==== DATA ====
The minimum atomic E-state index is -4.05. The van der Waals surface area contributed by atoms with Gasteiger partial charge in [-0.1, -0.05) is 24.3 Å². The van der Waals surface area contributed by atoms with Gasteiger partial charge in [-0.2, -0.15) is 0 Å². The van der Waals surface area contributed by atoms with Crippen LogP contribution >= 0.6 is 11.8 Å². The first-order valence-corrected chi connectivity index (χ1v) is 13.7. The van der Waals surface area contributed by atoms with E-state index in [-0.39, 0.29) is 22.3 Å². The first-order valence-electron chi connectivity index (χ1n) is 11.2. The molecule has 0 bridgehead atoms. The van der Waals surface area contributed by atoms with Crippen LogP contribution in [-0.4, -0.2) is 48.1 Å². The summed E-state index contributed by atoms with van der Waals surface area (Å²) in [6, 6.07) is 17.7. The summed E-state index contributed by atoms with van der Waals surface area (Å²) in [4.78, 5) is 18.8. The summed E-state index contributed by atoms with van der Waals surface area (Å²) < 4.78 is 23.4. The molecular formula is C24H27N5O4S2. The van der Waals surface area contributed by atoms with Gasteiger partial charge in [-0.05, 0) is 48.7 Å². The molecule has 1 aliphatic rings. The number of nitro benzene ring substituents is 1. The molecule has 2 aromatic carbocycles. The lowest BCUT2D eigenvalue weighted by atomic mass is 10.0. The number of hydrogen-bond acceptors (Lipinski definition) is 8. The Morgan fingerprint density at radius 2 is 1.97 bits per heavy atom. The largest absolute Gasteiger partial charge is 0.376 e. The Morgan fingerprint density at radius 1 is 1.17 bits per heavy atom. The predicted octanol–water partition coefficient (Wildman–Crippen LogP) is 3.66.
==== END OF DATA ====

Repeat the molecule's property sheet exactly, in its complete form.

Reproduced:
The minimum atomic E-state index is -4.05. The van der Waals surface area contributed by atoms with Gasteiger partial charge in [-0.1, -0.05) is 24.3 Å². The van der Waals surface area contributed by atoms with Gasteiger partial charge in [-0.2, -0.15) is 0 Å². The van der Waals surface area contributed by atoms with Crippen LogP contribution >= 0.6 is 11.8 Å². The first-order valence-corrected chi connectivity index (χ1v) is 13.7. The van der Waals surface area contributed by atoms with E-state index in [-0.39, 0.29) is 22.3 Å². The first-order valence-electron chi connectivity index (χ1n) is 11.2. The molecule has 0 bridgehead atoms. The van der Waals surface area contributed by atoms with Crippen LogP contribution in [-0.4, -0.2) is 48.1 Å². The summed E-state index contributed by atoms with van der Waals surface area (Å²) in [6, 6.07) is 17.7. The summed E-state index contributed by atoms with van der Waals surface area (Å²) in [4.78, 5) is 18.8. The summed E-state index contributed by atoms with van der Waals surface area (Å²) < 4.78 is 23.4. The molecular formula is C24H27N5O4S2. The van der Waals surface area contributed by atoms with Gasteiger partial charge in [-0.05, 0) is 48.7 Å². The molecule has 1 aliphatic rings. The number of nitro benzene ring substituents is 1. The molecule has 2 aromatic carbocycles. The lowest BCUT2D eigenvalue weighted by atomic mass is 10.0. The number of hydrogen-bond acceptors (Lipinski definition) is 8. The Morgan fingerprint density at radius 2 is 1.97 bits per heavy atom. The largest absolute Gasteiger partial charge is 0.376 e. The Morgan fingerprint density at radius 1 is 1.17 bits per heavy atom. The predicted octanol–water partition coefficient (Wildman–Crippen LogP) is 3.66.